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RE: [Fantasy_Books] Re: Philip Pullman

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  • Morwen Melda
    I ve been thinking about buying that one, do you think its a good read?? Has anyone read Lyra s Oxford? If so is that good?? Morwen ...
    Message 1 of 41 , Jan 23, 2004
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      I've been thinking about buying that one, do you think its a good read?? Has
      anyone read Lyra's Oxford? If so is that good??

      Morwen


      >From: "Sun Zi" <eljoloki@...>
      >Reply-To: Fantasy_Books@yahoogroups.com
      >To: Fantasy_Books@yahoogroups.com
      >Subject: [Fantasy_Books] Re: Philip Pullman
      >Date: Thu, 22 Jan 2004 21:42:34 -0000
      >
      >I actually think that's why I enjoyed these books, they dealt with
      >dark issues like death and separation from love.
      >
      >BUT....I've managed to find a copy of "The Science of Philip
      >Pullmans His Dark Materials" by Mary & John Gribbin. It seems
      >he's based a lot of his work on Quantum Physics, (the strange
      >cat that wanders through the doorway from Will's Oxford is
      >actually Schroedingers cat)
      >
      >curious and curiouser
      >
      >Sun
      >
      >
      >--- In Fantasy_Books@yahoogroups.com, Warren Ockrassa
      ><nw-ebooks@n...> wrote:
      > > On Jan 20, 2004, at 8:32 AM, Morwen Melda wrote:
      > >
      > > > Well, I can see what Pullman means by stark realism
      >because while the
      > > > situations and the story in and of itself isnt based in reality
      >the
      > > > characters, their struggles and thoughts and questions that
      >Pullman
      > > > raises,
      > > > especially the ones that really make you stop and think about
      >the
      > > > nature of
      > > > humanity and its willingness to believe what its told about the
      >after
      > > > wthout
      > > > question, were written by someone wanting to write realism
      >in a fantasy
      > > > setting. The non-reality of the world that His dark Materials
      >takes
      > > > place
      > > > in, I think, brings out the reality of the characters
      > >
      > > Which is an interesting take on it. Reality being subjective
      >enough --
      > > flexible enough -- that even in the context of a clear fantasy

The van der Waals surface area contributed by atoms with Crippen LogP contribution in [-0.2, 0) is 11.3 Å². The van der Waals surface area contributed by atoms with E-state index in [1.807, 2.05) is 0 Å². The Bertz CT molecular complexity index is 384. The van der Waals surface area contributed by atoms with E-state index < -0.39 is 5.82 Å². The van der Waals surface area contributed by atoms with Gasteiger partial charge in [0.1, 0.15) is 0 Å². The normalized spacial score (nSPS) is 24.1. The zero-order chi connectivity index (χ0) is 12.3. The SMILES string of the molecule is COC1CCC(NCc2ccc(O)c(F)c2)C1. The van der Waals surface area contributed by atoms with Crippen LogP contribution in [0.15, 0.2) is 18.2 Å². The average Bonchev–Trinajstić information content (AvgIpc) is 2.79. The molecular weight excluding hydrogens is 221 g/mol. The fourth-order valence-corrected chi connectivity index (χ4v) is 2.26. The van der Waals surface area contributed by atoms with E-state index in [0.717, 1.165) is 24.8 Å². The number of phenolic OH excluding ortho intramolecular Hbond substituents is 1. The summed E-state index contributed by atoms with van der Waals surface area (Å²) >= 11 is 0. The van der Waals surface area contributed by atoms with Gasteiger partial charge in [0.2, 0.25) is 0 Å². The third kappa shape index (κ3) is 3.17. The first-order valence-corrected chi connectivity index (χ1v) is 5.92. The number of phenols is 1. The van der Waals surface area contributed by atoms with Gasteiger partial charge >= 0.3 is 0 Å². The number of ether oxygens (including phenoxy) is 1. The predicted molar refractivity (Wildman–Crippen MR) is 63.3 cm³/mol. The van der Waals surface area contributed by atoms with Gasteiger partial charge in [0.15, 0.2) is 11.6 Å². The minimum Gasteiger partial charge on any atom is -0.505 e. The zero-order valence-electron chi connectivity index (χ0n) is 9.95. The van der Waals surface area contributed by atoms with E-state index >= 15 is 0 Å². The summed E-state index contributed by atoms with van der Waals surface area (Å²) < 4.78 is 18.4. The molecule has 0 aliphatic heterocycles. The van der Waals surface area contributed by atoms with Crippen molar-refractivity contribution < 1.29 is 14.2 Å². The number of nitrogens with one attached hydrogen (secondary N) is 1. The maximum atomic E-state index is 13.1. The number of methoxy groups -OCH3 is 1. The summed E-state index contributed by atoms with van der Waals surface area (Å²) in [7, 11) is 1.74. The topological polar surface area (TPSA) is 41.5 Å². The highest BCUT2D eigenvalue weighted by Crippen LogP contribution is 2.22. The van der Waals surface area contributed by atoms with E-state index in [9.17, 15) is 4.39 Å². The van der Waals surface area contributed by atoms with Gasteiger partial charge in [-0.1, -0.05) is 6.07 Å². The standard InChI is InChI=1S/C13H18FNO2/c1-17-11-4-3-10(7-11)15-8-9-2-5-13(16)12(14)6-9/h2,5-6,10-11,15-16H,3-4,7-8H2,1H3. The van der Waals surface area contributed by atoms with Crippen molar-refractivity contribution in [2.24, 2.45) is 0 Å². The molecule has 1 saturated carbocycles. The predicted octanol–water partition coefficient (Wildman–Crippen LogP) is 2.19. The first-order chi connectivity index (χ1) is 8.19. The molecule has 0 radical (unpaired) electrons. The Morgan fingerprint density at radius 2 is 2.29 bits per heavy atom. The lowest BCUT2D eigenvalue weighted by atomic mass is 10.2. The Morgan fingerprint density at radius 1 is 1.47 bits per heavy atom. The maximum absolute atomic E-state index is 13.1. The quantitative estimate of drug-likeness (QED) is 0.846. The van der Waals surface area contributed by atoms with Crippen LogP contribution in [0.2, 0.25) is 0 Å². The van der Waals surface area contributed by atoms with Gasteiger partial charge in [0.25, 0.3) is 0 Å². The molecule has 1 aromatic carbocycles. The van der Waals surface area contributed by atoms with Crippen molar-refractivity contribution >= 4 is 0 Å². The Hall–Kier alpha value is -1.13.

>setting,
      > > there can be a 'reality' of another type imposed on the
      >characters.
      > >
      > > It's also interesting to me that when a writer produces a work
      >wherein
      > > characters have to struggle with legitimate issues, particularly
      > > internal ones, and not everyone might survive, it's called "dark"
      > > something, as in dark fantasy or dark SF or whatever.
      >Apparently
      > > "regular" fantasy is all about sunshine, joy and everyone living
      > > happily ever after.
      > >
      > > I'd always considered that to be "escapist", myself.
      > >
      > > ;)
      > >
      > > So I can also see why Pullman might call his books realistic.
      >Nasty
      > > crap happens, people die, and there's a lot of misery. Seems
      >fairly
      > > real to me...
      > >
      > >
      > > Warren Ockrassa | Publisher/Editor | nightwares Books
      > > books@n... | http://books.nightwares.com/
      >

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    • william@wmarnoch.freeserve.co.uk
      ... I ll have to re-read the series sometime, because I know I ll notice a lot of things I hadn t noticed on my first read through. I tried reading some of the
      Message 41 of 41 , Jan 19, 2007
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        On 19 Jan 2007 at 12:38, Leigh L. wrote:

        > >> Has anyone else gotten sucked into Steven Erikson's Malazan series?
        > >> I was hooked after book one. Problem is that I feel like I can't
        > >> read anything else until I get through all of the (published) books
        > >> in the series because there are SO many characters and subplots.
        > >
        > > I've read the first 6 books in the series. I like them a lot,
        > > although Erikson does have some significant flaws as a writer.
        > > Books 2 and 3 are the best so far.
        >
        > I'm up to four so far, with Midnight Tides hovering fairly high on the
        > To Be Read list - I *want* to read it, but I know what you mean, it
        > does feel like a big commitment. Especially as there's no summary,
        > recap, timeline etc. in any of the books so I always feel like I'll be
        > left floundering if I don't skim through the previous book to see where
        > everyone is before starting the next...

        I'll have to re-read the series sometime, because I know I'll notice a lot of things I hadn't
        noticed on my first read through. I tried reading some of the threads on the Malazan
        forums talking about the books, but I couldn't remember a large proportion of the things
        they were talking about.

        By the way, "Midnight Tides" is a prequel to the previous 4 books and doesn't feature the
        same characters (with a couple of small exceptions), therefore don't feel you have to re-
        read any of the previous books to understand it. On the other hand, book 6 - "The
        Bonehunters" is simultaneously a sequel to the different plot threads in books 3,4 and 5
        and depends heavily on what happened in those books.

        > Very good stuff though. I'd also agree with 2 and 3 being the best so
        > far (2 in particular).

        I'd probably rater them 2, 3, 5, 6, 4, 1

        > - Leigh

        --
        William Marnoch
        william@...
        http://www.voidhawk.com/ - Film and Book Reviews
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